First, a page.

Go do it yourself! Leave me alone. I’m busy with the ERP system

You see, the DBA Team can say that and still be a good corporate citizen because this hypothetical DBA Team works in a 21st century IT shop where Database As A Service is not just something they read about in the same blog I’ve been following for several years, namely Steve Bobrowski’s blog Database As A Service.

Steve’s blog contains a list of some of the pioneers in this technology space. I’m hoping that my trackback to his blog will entice him to include a joint VMware/EMC product on the list. I’d like to introduce readers of this blog to a very exciting technology that I think goes a long way towards realizing the best of what cloud database infrastructure can offer:

VMware vFabric(tm) Data Director

I encourage readers to view this demo of vFabric Data Director and  read the datasheet because this technology is not just chest-thumping IdeaWare™.  I am convinced this is the technology that will allow those in the DBA community to tell their application developers to “go do it yourself” and make their company benefit from IT even more by doing so.

What Can This Post Possibly Have To Do With Oracle Exadata?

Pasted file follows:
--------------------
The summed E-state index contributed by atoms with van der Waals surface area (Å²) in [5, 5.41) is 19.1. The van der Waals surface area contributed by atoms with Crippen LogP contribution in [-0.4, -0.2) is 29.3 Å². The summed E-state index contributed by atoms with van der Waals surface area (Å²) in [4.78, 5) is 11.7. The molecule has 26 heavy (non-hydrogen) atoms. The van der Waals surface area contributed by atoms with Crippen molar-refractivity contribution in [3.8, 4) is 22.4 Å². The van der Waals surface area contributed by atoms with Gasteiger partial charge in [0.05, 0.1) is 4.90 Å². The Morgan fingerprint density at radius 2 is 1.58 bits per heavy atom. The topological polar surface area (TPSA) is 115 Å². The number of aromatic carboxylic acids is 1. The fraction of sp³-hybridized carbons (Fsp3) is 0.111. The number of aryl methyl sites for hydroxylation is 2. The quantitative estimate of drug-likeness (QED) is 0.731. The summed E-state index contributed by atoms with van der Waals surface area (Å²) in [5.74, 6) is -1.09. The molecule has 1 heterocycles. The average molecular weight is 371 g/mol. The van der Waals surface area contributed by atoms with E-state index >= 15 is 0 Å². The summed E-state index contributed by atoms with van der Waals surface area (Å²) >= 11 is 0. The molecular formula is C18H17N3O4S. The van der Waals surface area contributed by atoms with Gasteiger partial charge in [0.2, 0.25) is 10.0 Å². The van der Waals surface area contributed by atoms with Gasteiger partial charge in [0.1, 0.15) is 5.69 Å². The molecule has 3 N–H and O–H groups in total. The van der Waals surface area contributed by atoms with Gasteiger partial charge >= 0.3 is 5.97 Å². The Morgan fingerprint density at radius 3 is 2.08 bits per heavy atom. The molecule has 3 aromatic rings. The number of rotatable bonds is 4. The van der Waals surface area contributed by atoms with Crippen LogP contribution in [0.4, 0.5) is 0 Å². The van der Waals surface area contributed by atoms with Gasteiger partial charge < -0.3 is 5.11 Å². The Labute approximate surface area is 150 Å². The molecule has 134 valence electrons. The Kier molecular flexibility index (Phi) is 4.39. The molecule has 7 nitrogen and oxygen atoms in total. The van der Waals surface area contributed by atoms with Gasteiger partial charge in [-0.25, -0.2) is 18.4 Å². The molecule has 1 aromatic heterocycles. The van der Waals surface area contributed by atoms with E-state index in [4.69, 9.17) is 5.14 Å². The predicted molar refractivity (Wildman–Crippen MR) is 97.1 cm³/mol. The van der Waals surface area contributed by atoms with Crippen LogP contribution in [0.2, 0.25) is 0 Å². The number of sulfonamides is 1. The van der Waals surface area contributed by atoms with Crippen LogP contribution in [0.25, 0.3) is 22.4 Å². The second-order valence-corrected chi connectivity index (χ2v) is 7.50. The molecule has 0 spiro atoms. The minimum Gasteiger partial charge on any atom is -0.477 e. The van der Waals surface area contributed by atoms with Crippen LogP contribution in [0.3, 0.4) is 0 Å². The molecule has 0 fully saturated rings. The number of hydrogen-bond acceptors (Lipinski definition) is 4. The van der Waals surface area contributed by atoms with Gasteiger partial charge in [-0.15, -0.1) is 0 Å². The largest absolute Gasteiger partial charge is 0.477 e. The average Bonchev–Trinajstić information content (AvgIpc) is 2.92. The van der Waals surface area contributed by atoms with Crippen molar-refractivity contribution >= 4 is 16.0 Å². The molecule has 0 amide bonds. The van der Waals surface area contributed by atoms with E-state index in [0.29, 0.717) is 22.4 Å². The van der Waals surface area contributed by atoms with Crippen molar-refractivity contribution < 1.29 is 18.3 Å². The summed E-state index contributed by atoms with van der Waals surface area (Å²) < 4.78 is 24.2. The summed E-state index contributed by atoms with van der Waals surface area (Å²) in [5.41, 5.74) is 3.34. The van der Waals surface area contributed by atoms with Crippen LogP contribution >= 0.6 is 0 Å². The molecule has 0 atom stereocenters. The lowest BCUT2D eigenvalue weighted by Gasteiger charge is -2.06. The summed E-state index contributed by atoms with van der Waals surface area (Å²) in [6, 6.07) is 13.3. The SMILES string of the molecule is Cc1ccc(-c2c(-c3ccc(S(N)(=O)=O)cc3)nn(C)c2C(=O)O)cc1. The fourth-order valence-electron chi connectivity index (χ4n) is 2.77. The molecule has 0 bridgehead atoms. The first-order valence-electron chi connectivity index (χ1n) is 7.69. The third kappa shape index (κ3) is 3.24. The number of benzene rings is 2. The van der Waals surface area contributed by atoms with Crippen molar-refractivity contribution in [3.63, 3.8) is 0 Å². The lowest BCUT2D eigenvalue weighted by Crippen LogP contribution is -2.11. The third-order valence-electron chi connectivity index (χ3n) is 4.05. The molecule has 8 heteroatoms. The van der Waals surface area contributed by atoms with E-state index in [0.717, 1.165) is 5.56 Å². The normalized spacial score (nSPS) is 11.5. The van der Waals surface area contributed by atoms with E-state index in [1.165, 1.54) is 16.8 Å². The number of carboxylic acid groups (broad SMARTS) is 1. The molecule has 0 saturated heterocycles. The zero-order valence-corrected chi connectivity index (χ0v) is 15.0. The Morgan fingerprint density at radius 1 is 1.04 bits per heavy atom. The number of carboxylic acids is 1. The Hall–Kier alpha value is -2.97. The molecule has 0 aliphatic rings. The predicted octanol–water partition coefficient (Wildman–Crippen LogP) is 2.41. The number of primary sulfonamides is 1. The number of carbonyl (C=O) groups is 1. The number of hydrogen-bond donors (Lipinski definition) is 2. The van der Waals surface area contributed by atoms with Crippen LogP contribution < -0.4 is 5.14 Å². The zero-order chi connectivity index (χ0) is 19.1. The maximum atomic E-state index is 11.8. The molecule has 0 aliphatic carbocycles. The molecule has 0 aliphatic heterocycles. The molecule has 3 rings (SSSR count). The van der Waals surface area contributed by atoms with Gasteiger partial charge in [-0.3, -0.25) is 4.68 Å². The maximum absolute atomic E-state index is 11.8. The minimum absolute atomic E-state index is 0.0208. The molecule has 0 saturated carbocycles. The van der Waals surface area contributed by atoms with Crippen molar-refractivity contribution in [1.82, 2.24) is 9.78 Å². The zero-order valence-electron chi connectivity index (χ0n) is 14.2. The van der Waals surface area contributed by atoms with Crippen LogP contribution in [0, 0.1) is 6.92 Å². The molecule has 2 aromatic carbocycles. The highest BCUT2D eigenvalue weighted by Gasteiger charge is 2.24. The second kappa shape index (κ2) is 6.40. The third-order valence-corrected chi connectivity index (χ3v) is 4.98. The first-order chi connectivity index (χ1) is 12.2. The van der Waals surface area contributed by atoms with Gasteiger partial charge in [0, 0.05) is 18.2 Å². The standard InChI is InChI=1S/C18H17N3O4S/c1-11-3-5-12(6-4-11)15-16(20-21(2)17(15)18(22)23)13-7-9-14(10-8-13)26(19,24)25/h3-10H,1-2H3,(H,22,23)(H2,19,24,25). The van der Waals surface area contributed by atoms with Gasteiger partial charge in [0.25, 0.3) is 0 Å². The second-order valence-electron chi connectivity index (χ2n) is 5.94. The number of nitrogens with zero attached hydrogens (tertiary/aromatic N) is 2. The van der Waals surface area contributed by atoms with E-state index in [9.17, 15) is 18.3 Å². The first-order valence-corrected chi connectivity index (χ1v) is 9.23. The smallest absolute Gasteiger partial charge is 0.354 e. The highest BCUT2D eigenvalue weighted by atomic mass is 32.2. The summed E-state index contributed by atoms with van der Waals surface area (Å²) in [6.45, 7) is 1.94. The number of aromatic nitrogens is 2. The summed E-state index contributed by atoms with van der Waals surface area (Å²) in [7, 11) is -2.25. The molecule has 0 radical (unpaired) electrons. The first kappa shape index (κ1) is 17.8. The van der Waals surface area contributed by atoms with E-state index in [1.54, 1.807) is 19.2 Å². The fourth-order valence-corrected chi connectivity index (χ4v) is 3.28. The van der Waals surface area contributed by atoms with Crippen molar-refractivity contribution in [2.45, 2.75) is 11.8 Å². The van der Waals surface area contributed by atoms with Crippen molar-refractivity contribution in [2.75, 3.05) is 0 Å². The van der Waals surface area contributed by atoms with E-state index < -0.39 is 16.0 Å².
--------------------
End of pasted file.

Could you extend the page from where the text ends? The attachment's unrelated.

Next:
Folks who read this blog know I can’t resist injecting trivial pursuit.

The architect and lead developer of vFabric Data Director technology is one of the three concept inventors of Oracle Exadata or, as it was soon to be called within Oracle, Storage Appliance for Grid Environments (SAGE). One of the others of that “team of three” was a crazy-bright engineer with whom I spent time scrutinizing the affect of NUMA on spinlocks (latches) in Oracle Database in the Oracle8i time frame.

It is a small world and, don’t forget, if a gifted application developer approaches your desk for a timely, urgent request for database provisioning just tell him/her to go do it yourself! They’ll be glad you did!

Filed under: Business Critical Systems, Cloud Infrastructure, Database As A Service, Exadata, Exadata Database Machine, oracle, Postgres, vFabric Data Director Tagged: DBaaS